Intel Xeon systems scoop up UNIX/RISC migration biz

01st December 2012
Intel Xeon systems scoop up  UNIX/RISC migration biz
From left: Intel's Nick Knuffer, Anil Misquith and Fullerton India's Samir Khare at a media roundtable in Bangalore, November 22 2012 ( Photo: IndiaTechOnline)

Bangalore, December 1, 2012 –  Xeon processor-based servers running Linux offer an ideal  migration path for  enterprises  upgrading their their server infrastructure from legacy  and proprietary UNIX/RISC environments,  said Nick Knupffer,  Intel’s Hong Kong-based Marketing Director ( APAC and China).  
Customers   experience experienced significant savings in  operational cost even while enjoying  better performance, he added.

Knupffer was  speaking at an Intel  media roundtable  in Bangalore last week.   According  to analysts IDC, the RISC-based server market based on systems like as IBM's AIX, HP's HP-UX, and TRU64,   has been shrinking to half its size between 2002 and 2010 – with the Intel x86 architecture, the principal  gainer.

Software-wise, the migration has been to open platforms like RedHat and SUSE.

Interestingly,  the Intel-HP developed Itanium  processor platform which is associated with many RISC systems continues to hold its own and find new customers at the high end of the server  spectrum.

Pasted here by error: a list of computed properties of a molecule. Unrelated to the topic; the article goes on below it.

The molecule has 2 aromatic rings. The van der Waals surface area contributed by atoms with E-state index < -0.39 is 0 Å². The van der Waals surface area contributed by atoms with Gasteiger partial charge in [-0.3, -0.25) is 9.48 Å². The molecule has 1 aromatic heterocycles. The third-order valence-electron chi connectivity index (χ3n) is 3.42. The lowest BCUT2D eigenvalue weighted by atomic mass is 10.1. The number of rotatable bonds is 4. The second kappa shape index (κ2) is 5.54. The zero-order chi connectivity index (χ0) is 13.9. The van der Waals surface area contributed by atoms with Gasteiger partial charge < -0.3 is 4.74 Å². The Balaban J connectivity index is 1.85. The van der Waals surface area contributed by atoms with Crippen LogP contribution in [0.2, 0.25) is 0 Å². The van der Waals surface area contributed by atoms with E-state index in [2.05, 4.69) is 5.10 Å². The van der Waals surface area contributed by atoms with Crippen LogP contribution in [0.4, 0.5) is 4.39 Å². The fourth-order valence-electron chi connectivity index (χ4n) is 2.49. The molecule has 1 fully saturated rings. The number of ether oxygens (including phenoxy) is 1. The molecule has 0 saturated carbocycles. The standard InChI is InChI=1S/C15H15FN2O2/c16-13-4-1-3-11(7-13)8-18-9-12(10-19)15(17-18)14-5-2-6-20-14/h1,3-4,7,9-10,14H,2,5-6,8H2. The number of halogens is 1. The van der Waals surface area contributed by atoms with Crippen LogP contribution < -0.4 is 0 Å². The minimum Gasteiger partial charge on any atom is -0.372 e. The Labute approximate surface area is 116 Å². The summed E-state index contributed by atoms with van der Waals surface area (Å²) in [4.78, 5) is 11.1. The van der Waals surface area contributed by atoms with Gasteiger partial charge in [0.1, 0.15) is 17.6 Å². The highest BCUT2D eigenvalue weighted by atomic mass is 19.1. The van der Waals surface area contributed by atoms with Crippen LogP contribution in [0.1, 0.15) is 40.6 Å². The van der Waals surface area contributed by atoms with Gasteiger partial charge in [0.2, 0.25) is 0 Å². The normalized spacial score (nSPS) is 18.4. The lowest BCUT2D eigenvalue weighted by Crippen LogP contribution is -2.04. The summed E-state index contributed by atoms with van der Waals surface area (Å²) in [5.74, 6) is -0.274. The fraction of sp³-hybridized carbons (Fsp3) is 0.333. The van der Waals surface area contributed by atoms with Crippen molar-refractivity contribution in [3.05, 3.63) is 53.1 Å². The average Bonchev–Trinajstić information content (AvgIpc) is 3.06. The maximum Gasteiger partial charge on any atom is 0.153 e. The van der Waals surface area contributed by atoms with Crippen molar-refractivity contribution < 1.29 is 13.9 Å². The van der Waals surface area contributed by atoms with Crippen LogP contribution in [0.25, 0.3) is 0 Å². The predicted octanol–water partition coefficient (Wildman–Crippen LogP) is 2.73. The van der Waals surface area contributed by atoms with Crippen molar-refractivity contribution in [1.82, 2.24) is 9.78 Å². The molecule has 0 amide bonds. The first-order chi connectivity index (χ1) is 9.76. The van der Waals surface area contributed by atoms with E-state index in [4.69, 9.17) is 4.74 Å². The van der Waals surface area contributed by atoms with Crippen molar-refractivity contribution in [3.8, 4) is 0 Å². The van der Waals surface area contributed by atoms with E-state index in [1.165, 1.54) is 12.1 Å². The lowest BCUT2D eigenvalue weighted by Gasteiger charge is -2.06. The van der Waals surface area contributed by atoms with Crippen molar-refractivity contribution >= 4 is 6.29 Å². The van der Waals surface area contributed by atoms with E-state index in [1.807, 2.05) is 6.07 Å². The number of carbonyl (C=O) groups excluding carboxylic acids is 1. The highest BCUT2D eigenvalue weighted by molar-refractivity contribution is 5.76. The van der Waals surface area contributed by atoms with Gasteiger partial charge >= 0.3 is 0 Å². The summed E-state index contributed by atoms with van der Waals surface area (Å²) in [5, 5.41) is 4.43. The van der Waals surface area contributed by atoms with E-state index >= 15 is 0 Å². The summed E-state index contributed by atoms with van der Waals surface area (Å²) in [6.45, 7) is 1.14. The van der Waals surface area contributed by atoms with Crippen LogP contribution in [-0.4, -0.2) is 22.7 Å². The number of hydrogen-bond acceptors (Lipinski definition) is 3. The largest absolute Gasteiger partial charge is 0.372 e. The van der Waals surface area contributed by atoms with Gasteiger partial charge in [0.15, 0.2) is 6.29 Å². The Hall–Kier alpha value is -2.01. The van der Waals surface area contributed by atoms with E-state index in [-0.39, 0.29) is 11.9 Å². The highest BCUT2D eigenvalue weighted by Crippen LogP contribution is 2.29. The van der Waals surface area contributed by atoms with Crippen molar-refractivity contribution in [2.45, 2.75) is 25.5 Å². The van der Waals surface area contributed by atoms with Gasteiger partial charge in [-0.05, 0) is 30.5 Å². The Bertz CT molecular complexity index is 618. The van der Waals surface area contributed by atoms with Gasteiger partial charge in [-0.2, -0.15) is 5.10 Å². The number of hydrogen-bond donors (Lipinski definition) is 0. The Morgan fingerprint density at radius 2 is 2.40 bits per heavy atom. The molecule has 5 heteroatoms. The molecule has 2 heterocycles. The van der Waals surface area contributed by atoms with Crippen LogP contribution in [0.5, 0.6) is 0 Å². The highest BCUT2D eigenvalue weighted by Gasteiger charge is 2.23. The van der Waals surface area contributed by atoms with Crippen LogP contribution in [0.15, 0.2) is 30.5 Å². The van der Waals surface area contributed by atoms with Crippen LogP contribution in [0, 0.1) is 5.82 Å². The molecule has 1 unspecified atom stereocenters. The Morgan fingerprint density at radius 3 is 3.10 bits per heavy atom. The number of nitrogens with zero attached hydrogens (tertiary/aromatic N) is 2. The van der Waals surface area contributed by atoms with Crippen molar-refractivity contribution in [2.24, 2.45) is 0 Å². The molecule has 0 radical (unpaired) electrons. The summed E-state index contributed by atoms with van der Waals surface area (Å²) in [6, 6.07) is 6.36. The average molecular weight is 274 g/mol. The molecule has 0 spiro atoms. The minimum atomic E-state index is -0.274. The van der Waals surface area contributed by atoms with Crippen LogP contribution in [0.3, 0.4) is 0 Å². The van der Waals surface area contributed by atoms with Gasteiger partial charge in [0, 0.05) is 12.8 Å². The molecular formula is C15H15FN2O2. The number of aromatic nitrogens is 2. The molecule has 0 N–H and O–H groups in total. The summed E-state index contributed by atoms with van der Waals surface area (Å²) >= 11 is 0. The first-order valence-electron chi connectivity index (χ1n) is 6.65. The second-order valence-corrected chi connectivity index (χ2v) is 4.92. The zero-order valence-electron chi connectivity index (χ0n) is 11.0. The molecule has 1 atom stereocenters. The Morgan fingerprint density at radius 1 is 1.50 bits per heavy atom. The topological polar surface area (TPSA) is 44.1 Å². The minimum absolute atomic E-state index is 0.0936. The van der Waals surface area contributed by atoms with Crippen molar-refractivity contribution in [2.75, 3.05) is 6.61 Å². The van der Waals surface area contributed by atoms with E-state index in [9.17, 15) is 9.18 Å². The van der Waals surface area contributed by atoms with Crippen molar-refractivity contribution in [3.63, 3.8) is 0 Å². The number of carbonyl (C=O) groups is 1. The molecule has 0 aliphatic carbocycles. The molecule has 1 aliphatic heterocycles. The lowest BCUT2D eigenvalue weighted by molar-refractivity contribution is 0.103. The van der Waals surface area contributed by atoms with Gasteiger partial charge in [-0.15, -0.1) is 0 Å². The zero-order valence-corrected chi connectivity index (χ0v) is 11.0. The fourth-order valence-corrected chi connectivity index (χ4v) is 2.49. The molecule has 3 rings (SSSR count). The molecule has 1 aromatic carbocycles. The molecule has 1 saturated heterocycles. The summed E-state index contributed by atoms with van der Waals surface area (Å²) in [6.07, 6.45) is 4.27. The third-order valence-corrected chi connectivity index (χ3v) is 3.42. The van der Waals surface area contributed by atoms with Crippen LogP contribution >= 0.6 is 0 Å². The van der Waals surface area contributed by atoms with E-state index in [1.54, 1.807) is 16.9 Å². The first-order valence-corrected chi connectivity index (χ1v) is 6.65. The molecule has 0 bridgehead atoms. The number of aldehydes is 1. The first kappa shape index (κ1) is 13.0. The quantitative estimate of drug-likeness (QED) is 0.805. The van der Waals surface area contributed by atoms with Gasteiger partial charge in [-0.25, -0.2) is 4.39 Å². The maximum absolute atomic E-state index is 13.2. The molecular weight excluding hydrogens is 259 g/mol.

Anil Misquith, Intel’s Country Business Manager for Education and Government in India, pointed at some   successful migration stories  in India – like the Just Books chain of  lending libraries  which uses Zeon servers to  run its application for tracking all its books which are  fitted with RFID chips for instant tagging.

On hand to share his company’s experience at first hand was  Samir Khare, General Manager – Technology Business Solutions, Fullerton India one of the leading Non- Banking Finance Companies (NBFCs) in the country. The change over from a legacy RISC platform to a Xeon E 7545- based Linux server is fuelling Fullerton’s 300-city  Loan Origination Platform, a crucial component of its reach out to customers.

 Fullerton projects the change-over  to  result 45% savings over a five-year period, without any dip in performance,  Khare added.